Distance decay of similarity in freshwater communities: do macro- and microorganisms follow the same rules?
Glob Ecol Biogeogr. 2012 Mar; 21(3):365-75
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The relative importance of niche-based (species sorting) and neutral (e.g., dispersal) processes in structuring natural communities is a topic of considerable debate and practical importance in conservation and restoration planning. Furthermore, we know little about how the relative importance of these processes vary across different taxonomic groups. Such knowledge is especially wanting in stream ecosystems. The authors of this paper argue that niche-based control is most important for each of three dissimilar groups of species (stream diatoms, macroinvertebrates and sessile bryophytes), but traits that determine dispersal ability unrelated to organism size modify the strengths of these niche-based relationships.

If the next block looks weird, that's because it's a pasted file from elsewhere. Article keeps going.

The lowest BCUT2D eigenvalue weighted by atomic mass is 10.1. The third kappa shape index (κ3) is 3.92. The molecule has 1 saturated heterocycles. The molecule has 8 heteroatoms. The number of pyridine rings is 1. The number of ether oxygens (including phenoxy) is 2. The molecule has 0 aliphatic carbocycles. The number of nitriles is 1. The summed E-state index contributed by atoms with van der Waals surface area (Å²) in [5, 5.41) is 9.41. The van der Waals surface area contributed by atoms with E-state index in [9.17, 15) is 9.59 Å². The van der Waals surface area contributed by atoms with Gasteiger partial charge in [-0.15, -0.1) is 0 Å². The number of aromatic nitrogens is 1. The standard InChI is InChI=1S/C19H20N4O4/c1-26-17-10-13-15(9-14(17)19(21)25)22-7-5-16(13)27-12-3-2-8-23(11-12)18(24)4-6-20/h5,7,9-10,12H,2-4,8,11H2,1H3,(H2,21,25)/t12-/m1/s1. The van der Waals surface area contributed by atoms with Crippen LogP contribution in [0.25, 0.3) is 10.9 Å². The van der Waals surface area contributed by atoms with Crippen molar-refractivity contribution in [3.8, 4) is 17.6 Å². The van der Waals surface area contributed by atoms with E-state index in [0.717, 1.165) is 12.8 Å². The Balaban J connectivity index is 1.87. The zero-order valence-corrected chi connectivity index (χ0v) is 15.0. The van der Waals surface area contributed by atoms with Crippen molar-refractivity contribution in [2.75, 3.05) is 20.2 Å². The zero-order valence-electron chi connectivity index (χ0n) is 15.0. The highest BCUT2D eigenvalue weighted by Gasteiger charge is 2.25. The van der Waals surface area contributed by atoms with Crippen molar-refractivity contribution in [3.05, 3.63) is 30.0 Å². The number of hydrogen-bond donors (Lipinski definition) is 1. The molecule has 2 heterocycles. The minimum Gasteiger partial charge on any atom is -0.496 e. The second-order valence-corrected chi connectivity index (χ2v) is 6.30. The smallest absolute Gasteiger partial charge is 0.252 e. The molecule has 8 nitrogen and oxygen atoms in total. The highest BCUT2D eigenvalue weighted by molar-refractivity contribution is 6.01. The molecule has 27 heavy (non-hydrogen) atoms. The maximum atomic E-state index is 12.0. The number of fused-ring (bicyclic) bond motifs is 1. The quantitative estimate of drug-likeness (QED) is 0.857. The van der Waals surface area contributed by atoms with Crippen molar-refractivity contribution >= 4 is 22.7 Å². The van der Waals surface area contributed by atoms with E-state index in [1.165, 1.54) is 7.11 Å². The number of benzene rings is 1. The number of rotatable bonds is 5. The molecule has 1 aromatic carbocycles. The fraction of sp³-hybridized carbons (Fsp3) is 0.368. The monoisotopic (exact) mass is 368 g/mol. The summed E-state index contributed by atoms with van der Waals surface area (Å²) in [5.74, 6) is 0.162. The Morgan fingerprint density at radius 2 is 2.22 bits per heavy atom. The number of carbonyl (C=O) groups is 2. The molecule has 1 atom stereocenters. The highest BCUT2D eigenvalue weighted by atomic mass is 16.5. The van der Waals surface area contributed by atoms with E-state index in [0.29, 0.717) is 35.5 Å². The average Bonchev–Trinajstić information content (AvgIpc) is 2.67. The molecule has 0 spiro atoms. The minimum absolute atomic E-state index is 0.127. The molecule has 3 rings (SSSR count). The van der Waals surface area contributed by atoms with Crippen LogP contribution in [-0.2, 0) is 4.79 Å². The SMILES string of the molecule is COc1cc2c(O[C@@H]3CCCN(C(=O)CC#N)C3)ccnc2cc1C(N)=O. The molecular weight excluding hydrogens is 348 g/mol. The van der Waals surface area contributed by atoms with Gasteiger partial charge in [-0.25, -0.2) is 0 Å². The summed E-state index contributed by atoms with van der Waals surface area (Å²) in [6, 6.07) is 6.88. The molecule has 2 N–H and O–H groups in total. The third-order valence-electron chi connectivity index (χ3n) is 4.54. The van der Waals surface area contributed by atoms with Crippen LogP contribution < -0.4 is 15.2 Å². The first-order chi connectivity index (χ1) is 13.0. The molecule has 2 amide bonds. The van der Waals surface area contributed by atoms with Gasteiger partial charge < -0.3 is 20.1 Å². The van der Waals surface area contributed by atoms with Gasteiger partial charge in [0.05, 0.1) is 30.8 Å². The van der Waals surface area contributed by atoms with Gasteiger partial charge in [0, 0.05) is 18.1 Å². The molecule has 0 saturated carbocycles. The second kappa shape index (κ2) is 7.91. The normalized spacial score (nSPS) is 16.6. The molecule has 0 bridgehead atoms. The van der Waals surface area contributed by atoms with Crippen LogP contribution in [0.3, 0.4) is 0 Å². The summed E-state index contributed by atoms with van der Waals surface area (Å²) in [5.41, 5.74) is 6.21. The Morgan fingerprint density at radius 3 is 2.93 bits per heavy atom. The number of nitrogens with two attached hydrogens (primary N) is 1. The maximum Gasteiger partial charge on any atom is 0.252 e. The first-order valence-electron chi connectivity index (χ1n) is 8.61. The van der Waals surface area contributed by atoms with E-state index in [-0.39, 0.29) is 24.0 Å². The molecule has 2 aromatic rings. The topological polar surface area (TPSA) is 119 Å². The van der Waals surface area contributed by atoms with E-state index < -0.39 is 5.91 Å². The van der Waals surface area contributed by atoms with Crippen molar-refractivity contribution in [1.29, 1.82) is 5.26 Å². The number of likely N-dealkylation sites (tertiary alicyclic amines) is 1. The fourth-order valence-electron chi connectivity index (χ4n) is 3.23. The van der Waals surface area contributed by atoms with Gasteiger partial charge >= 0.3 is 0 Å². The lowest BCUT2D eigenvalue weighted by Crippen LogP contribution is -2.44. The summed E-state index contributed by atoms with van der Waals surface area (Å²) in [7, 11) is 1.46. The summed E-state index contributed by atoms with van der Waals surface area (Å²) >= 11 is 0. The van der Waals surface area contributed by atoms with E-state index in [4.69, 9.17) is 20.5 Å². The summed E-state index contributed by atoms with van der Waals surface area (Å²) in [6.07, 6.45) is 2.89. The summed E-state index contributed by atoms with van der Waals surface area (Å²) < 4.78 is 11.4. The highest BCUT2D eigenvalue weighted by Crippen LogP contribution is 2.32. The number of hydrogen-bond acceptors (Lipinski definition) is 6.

Hawkins C: F1000Prime Recommendation of [Astorga A et al., Glob Ecol Biogeogr 2012, 21(3):365-75]. In F1000Prime, 23 Jun 2012; DOI: 10.3410/f.717397874.792503057. F1000Prime.com/717397874#eval792503057
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F1000Prime Recommendations, Dissents and Comments for [Astorga A et al., Glob Ecol Biogeogr 2012, 21(3):365-75]. In F1000Prime, 23 May 2015; F1000Prime.com/717397874
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